Non-character constellations

Right next to Perseus in the sky looms Auriga, the charioteer. And while you could make an argument that Saionji is Auriga with the aspect of Bellerophon, I prefer a cooler theory. That rather than represent the charioteer, it represents the chariot -- the Akio car. The legendary '57 Chevy convertible would have enough room to carry the charioteer and the three goats as a four-seater. Yes, goats; this constellation's mythology is really mixed up. Just assume that it's a chariot with a lot of horsepower.

For a different kind of there is the celestial river Eridanus, that starts right at the feet of the Orion. And if Orion represents a hero, then Eridanus looks like the path for a hero's journey. There's no real support for this idea, so we'll move on from here. I'm just kind of a fan of the monomyth. Woo Campbell!

Chinese Astronomy

While Utena seems like it's mostly working from a Western mythos, there's a little bit of Chinese culture in there too. After all, SKU is postmodern. Chinese astronomy is by and large pretty boring -- even superbright stars like Caph and Fomaulhaut (α Cas and α PsA) aren't in constellations, because they don't fit in the conception of the celestial order or something. But there are a few points of interest.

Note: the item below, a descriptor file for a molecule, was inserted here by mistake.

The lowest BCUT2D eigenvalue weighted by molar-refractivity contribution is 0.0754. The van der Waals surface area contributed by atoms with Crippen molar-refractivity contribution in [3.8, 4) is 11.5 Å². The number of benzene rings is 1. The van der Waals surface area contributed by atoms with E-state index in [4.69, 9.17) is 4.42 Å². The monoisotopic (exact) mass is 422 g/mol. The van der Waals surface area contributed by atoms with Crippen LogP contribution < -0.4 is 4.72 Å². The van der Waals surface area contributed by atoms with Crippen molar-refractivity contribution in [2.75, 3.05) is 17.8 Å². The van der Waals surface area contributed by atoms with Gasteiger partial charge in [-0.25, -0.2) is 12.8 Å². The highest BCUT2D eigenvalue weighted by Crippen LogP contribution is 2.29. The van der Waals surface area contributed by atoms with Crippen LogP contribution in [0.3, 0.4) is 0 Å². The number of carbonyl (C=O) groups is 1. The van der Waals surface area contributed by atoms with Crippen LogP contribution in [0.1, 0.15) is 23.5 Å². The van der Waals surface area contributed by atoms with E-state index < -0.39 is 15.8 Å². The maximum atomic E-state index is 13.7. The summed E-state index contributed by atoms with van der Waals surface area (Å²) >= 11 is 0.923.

The castle in the sky is a common theme in Chinese astronomy, which represents the polar stars as the center of the sky and palace of the heavenly emperor. Thus it's not really surprising that castle above the dueling arena rotates. Though it's not from Western astronomy, the meaning is fairly clear -- it is the eternal castle where the prince of heaven dwells, and around which everything rotates. Sure it looks like a fairytale castle, but it's the Purple Forbidden Enclosure and the seat of heavenly power.

So far I've talked about the primarily winter constellations, but the Chinese system associates one animal with each quarter of the sky[2]. The animal associated with winter and the north is Genbu, the black tortoise. So finally, as a representative of the whole cast, we get a creature with a shell. The world's shell is not a giant leap at this point.